The economic strengths of some Asian countries earned them the term “tiger economies”. One of Indonesia’s most powerful military commands, Siliwangi, which oversees the country’s most populous province of West Java, uses a depiction of the now-extinct Javan tiger for its military might symbol. Tiger is also the national animal of four Asian countries, such as Malaysia and India.
Tiger landscapes protect sacred natural sites important to a range of faiths and culture in Asia and areas where indigenous people live. According to the report, conserving tiger landscapes would help to protect cultures, if done with sensitivity to human needs.
Sunarto, a wildlife ecologist with the WWF Indonesia in Riau, said Indonesia has the ability to prevent the loss but it will require political will and leadership at the national level.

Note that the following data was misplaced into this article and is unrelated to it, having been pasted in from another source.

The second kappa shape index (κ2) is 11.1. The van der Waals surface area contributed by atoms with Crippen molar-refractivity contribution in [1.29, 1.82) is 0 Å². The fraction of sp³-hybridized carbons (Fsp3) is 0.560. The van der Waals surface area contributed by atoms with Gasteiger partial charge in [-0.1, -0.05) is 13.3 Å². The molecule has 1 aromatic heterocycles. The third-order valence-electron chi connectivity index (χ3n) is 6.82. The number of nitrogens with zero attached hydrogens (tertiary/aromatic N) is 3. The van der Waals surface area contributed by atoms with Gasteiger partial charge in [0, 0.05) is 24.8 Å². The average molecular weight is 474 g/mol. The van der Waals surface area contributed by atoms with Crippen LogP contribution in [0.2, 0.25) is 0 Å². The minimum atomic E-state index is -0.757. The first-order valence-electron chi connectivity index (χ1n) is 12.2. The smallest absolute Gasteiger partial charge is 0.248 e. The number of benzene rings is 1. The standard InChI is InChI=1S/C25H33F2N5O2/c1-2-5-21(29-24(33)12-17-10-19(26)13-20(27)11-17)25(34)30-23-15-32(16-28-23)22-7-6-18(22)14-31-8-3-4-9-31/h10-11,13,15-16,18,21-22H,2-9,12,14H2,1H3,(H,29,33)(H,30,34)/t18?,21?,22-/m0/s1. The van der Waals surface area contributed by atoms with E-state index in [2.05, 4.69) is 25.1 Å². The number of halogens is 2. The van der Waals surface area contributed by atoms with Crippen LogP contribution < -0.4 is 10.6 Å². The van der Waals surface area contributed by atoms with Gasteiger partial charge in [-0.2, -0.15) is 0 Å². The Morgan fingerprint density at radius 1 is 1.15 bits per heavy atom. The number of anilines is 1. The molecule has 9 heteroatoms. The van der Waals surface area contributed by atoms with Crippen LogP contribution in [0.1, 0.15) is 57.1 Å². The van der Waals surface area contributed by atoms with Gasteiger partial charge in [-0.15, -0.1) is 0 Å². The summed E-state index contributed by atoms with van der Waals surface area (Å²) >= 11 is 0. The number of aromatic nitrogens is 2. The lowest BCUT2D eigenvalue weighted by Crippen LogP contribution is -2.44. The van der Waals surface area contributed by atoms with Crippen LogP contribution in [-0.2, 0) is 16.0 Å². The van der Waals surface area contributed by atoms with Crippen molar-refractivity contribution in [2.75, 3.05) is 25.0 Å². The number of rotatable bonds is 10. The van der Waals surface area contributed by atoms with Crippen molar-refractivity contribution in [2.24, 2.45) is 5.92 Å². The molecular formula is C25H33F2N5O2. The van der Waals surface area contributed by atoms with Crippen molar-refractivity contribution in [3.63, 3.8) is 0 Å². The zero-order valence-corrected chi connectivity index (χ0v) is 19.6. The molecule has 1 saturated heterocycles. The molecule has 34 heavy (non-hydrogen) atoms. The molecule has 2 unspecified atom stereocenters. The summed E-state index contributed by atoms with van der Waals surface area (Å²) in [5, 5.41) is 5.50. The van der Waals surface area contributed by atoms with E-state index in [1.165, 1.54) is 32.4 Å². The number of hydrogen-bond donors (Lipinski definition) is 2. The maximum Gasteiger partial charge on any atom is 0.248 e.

“It requires a national figure at the top who is vocal to spearhead tiger conservation efforts to make people really listen and pay attention,” he said.
“This is what I find really lacking in Indonesia. Are we ready to lose our Sumatran tiger? We are seeing a fast rate of tigers pushed to extinction in just over two generations, whereas tigers have existed in our forests for hundreds of years,” he added.
The International Union for Conservation of Nature lists the Sumatran tiger as critically endangered. There are an estimated 300 to 400 tigers living in the Sumatran forest where they face constant poaching threats and are losing their natural habitat due to rapid deforestation. Indonesia already lost its Javan and Balinese tiger subspecies which went extinct in the 1920’s and 1940’s respectively.
“It is unfortunate that we can’t keep our treasure. Sumatran tiger is a symbol that we still have an ancient animal in our land, which has evolved and survived over centuries,” Rasyid said.
This story has been updated from its original version in Bangkok Post